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Lucknow: Seizure of Properties of Anti-CAA Activists Violates Supreme Court’s Guidelines On Damages To Public Property

06 Jul 2020 08:07 PM, IST


Lucknow: Seizure of Properties of Anti-CAA Activists Violates Supreme Court’s Guidelines On Damages To Public Property
One of the shops sealed in Lucknow

Syed Khalique Ahmed | India Tomorrow

 

NEW DELHI, JULY 6—The latest action of the Lucknow administration seizing properties  and threatening their auctions if their owners fail to deposit damages as assessed by the revenue officials without giving the alleged offenders a chance to prove their innocence or non-involvement in damage to public or private property during the violence that took place in the wake of anti-CAA agitation in the state capital on December 19 and 20 has raised questions about legality of the administration’s action.

 

While the Lucknow administrative officials have sealed three properties-two in upmarket Hazratganj and one in Khurram Nagar and threatened to auction them if the damages are not paid by July 16, former IPS officer S R Darapuri and prominent  Congress leader Sadaf Jafar have reportedly been communicated through video-interactions with their families that their houses would be sealed and finally put to auction if they fail to pay the damages to the public and private properties. Neither Darapuri nor Jafar were present at their homes when a team of government officials visited them on Sunday. Darapuri, Jafar and Shoaib Khan, a well-know social and human rights activists, are among 57 people in Lucknow who have been served notices for recovery of Rs. 1.55 crore for damage to public/private properties.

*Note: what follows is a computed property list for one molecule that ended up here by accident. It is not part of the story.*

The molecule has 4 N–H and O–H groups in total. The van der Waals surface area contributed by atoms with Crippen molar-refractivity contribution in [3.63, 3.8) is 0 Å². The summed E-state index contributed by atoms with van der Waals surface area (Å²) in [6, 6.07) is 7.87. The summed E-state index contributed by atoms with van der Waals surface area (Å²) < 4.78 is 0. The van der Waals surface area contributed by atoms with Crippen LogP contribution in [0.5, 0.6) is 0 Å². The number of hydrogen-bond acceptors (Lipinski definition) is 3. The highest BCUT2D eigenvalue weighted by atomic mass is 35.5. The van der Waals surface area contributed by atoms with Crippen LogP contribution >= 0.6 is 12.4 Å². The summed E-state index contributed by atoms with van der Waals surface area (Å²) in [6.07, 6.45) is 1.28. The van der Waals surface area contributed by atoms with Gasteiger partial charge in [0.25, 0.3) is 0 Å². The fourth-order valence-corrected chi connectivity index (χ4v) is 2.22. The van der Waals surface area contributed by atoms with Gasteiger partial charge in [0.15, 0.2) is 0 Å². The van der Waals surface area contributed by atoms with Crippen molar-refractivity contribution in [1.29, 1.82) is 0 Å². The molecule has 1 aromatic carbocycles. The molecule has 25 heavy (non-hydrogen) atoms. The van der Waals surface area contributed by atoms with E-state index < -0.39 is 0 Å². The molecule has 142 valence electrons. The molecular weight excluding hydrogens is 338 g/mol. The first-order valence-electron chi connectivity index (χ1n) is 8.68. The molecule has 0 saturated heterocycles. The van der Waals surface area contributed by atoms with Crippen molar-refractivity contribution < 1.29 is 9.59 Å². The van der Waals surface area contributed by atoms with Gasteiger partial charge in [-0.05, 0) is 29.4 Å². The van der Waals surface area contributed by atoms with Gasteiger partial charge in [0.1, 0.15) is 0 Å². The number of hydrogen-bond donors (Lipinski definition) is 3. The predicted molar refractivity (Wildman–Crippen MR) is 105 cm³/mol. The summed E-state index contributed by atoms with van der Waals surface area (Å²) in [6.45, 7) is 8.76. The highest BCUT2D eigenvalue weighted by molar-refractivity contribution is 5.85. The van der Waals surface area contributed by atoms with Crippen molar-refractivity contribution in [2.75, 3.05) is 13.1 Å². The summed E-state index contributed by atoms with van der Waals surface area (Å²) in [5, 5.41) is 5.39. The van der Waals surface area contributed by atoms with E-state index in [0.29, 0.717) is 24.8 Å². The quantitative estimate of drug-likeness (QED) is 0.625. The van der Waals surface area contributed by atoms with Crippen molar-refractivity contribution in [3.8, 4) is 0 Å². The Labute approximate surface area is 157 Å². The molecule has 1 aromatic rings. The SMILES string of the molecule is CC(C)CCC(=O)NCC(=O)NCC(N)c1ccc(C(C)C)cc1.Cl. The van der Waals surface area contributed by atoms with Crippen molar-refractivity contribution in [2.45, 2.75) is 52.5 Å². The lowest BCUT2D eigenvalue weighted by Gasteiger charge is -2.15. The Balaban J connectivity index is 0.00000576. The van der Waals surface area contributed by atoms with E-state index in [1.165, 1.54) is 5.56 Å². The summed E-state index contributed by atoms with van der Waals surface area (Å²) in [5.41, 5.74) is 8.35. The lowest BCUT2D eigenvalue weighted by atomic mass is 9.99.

After the Allahabad  high court on March 9 declared the putting up of photographs, names and addresses of the 57 persons at prominent places in the state capital as part of “naming and shaming” as “illegal” and  asked the state government to remove them and submit the action taken report to the court registrar before March 16, the state government challenged it in the Supreme Court. The apex court, while refusing to stay the high court order, told the Uttar Pradesh government that there is “no law” which allows putting up posters on roadsides with details of the accused involved in vandalism during anti-CAA protests. The top court also questioned the state government for violating the fundamental right to privacy of the accused by “castigating them for all times to come”.

 

The Supreme Court also set up a three-judge bench for further “elaboration of consideration” on “naming and shaming” action of the state government. But the matter could not progress in the court further  because of lockdown in the wake of the coronavirus outbreak.

 

While the state government neither removed hoardings nor submitted the action take report to the high court, it brought an ordinance called The Uttar Pradesh Recovery of Damages to Public and Private Property Ordinance on March 15, 2020, after the high court order on “naming and shaming” and the Supreme Court not granting stay on the high court order. The ordinance aims at recovery of damages to public or private property during hartal, bandhs, riots and protests etc from the accused named in police reports but not convicted.

 

Deviating from the normal legal procedure under which the police or the investigating agencies have to prove the offence against the accused, the Ordinance wants the accused to prove his innocence from the alleged crimes simply after being named as accused in the police report.